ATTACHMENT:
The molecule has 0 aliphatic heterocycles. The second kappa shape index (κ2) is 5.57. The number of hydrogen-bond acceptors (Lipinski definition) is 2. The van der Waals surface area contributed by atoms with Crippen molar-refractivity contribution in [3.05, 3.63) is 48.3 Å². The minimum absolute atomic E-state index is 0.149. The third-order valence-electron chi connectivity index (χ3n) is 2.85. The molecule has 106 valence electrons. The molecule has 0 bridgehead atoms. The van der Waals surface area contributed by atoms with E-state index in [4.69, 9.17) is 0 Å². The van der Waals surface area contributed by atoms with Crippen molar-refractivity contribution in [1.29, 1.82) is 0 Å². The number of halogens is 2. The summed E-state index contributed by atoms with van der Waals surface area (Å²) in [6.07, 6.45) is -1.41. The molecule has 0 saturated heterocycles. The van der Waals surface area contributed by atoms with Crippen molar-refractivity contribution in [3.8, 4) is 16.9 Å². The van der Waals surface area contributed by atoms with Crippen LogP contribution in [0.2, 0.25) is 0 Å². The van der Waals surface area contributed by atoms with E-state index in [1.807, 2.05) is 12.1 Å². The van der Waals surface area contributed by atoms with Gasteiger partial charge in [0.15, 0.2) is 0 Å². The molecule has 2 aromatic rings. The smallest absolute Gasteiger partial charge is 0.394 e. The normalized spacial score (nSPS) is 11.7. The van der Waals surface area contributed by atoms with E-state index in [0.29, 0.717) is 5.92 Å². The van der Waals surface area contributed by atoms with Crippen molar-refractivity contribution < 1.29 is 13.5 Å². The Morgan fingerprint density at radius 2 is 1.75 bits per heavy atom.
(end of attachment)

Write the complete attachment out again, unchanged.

The molecule has 0 aliphatic heterocycles. The second kappa shape index (κ2) is 5.57. The number of hydrogen-bond acceptors (Lipinski definition) is 2. The van der Waals surface area contributed by atoms with Crippen molar-refractivity contribution in [3.05, 3.63) is 48.3 Å². The minimum absolute atomic E-state index is 0.149. The third-order valence-electron chi connectivity index (χ3n) is 2.85. The molecule has 106 valence electrons. The molecule has 0 bridgehead atoms. The van der Waals surface area contributed by atoms with E-state index in [4.69, 9.17) is 0 Å². The van der Waals surface area contributed by atoms with Crippen molar-refractivity contribution in [1.29, 1.82) is 0 Å². The number of halogens is 2. The summed E-state index contributed by atoms with van der Waals surface area (Å²) in [6.07, 6.45) is -1.41. The molecule has 0 saturated heterocycles. The van der Waals surface area contributed by atoms with Crippen molar-refractivity contribution in [3.8, 4) is 16.9 Å². The van der Waals surface area contributed by atoms with Crippen LogP contribution in [0.2, 0.25) is 0 Å². The van der Waals surface area contributed by atoms with E-state index in [1.807, 2.05) is 12.1 Å². The van der Waals surface area contributed by atoms with Gasteiger partial charge in [0.15, 0.2) is 0 Å². The molecule has 2 aromatic rings. The smallest absolute Gasteiger partial charge is 0.394 e. The normalized spacial score (nSPS) is 11.7. The van der Waals surface area contributed by atoms with E-state index in [0.29, 0.717) is 5.92 Å². The van der Waals surface area contributed by atoms with Crippen molar-refractivity contribution < 1.29 is 13.5 Å². The Morgan fingerprint density at radius 2 is 1.75 bits per heavy atom.